To get the most out of this book

You will need a version of Angular 12 installed on your computer, preferably the latest minor one. All code examples have been tested using Angular 12.0.0 on Windows but they should work with any future release of Angular 12 as well.

If you are using the digital version of this book, we advise you to type the code yourself or access the code from the book's GitHub repository (a link is available in the next section). Doing so will help you avoid any potential errors related to the copying and pasting of code.

Download the example code files

You can download the example code files for this book from GitHub at https://github.com/PacktPublishing/Angular-Projects-Second-Edition. If there's an update to the code, it will be updated in the GitHub repository.

We also have other code bundles from our rich catalog of books and videos available at https://github.com/PacktPublishing/. Check them out!

Download the color images

We also provide a PDF file that has color images of the screenshots and diagrams used in this book. You can download it here: https://static.packt-cdn.com/downloads/9781800205260_ColorImages.pdf.

Conventions used

There are a number of text conventions used throughout this book.

Code in text: Indicates code words in text, database table names, folder names, filenames, file extensions, pathnames, dummy URLs, user input, and Twitter handles. Here is an example: "It will add all the necessary npm packages of the Clarity library to the dependencies section of the package.json file."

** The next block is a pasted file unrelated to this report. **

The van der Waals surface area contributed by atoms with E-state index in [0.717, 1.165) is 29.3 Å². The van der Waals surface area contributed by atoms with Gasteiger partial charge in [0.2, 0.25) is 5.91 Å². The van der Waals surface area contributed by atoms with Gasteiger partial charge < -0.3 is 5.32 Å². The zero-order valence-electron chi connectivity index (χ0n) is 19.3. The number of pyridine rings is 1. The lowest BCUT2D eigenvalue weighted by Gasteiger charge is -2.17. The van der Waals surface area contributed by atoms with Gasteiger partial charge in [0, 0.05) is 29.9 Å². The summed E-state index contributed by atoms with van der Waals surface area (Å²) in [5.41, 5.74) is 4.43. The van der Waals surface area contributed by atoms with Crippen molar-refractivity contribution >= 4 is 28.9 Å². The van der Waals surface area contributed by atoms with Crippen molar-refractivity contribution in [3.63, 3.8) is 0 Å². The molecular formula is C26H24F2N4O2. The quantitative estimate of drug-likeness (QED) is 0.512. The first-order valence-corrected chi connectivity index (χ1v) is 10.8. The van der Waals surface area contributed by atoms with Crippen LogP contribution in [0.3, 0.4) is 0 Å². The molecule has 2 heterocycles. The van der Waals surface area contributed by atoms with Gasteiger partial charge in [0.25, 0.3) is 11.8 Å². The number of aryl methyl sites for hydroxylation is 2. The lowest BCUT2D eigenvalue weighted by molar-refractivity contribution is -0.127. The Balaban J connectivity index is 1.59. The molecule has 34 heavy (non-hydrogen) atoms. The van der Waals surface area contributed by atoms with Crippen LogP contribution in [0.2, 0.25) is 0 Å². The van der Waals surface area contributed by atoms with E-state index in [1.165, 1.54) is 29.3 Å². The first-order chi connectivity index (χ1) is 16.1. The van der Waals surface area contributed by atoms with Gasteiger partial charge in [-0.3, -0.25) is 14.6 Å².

A block of code is set as follows:

<div class="main-container">

  <div class="content-container">

    <div class="content-area">

      <app-issue-list></app-issue-list>

    </div>

  </div>

</div>

When we wish to draw your attention to a particular part of a code block, the relevant lines or items are set in bold:

"styles": [

  "node_modules/@clr/ui/clr-ui.min.css",

  "src/styles.css"

]

Any command-line input or output is written as follows:

ng add @angular/material --theme=indigo-pink --typography=true --animations=true

Bold: Indicates a new term, an important word, or words that you see onscreen. For instance, words in menus or dialog boxes appear in bold. Here is an example: "Click on the ADD NEW ISSUE button and enter the details of a new issue."

Tips or important notes

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Get in touch